In Defense of Majoritarianism
The majoritarian parliamentary electoral system of Canada has been in existence in the same form since the founding of the modern state in 1867. In this short paper I offer a defense of Majoritarianism when the alternative is some form of Proportional Representation. While the individual arguments I employ are well known, the train of reasoning here is, to my knowledge, unusual in the current Canadian context. These remarks were prepared as an opening statement for a debate on electoral reform at a Faculty of Public Affairs conference in honor of Carleton University's 75th anniversary, March 3, 2017. The debate arose because of the Prime Minister's announced intention to replace the current system with some other during the election campaign that led to his victory in 2015. The debate occurred several months after the release of a lengthy report on electoral reform by a special all-party committee of the House of Commons. A few weeks before the debate, the Prime Minister announced (independently of the debate, of course) that his government would no longer pursue electoral reform, perhaps because it looked like he would not be able to avoid a referendum, a process which is hard to control. In any event, and especially in the light of recent attempts to change the electoral system both at the federal level and in some provinces, I think it is important for people to understand why the existing electoral system is a sensible one that likely will continue to serve us reasonably well.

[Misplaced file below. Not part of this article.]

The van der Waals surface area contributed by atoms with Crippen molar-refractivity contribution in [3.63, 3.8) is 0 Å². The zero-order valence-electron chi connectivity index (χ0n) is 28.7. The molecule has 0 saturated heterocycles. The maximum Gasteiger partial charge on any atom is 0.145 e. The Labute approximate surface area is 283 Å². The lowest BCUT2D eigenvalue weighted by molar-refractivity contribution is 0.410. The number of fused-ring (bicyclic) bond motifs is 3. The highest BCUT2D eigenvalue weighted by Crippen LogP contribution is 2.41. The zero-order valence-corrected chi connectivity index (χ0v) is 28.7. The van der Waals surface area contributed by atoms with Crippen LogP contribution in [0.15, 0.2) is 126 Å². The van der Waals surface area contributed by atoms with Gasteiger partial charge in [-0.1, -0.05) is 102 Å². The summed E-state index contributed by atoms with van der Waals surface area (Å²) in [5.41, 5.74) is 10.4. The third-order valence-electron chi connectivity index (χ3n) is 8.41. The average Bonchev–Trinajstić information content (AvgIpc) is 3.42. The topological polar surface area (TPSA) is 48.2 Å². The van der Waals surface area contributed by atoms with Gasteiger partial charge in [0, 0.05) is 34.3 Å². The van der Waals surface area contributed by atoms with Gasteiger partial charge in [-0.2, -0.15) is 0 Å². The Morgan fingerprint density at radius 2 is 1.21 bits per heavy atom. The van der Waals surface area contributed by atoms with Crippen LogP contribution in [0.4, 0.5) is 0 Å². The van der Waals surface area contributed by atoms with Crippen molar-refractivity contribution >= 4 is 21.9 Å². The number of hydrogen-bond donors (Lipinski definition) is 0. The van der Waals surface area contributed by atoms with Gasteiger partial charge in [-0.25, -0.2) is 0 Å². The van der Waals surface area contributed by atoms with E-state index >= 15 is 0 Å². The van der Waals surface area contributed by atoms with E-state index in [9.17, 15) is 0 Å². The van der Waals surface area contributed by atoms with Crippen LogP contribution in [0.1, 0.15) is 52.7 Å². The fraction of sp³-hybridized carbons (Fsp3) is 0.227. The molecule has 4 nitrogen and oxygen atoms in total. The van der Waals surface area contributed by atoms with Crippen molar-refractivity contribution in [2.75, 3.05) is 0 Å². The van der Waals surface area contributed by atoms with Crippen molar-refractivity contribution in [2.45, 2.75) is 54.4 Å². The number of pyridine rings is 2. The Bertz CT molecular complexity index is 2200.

|Keywords||Electoral reform, Canada, majoritarianism, proportional representation, index of proportionality, principle of representation, principle of responsibility, good government, leap of faith.|
|JEL||Analysis of Collective Decision-Making: General (jel D70), Economic Models of Political Processes: Rent-Seeking, Elections, Legislatures, and Voting Behavior (jel D72)|
|Publisher||Department of Economics|
|Series||Carleton Economic Papers|
Winer, S.L. (2017). In Defense of Majoritarianism (No. CEP 17-06). Carleton Economic Papers. Department of Economics.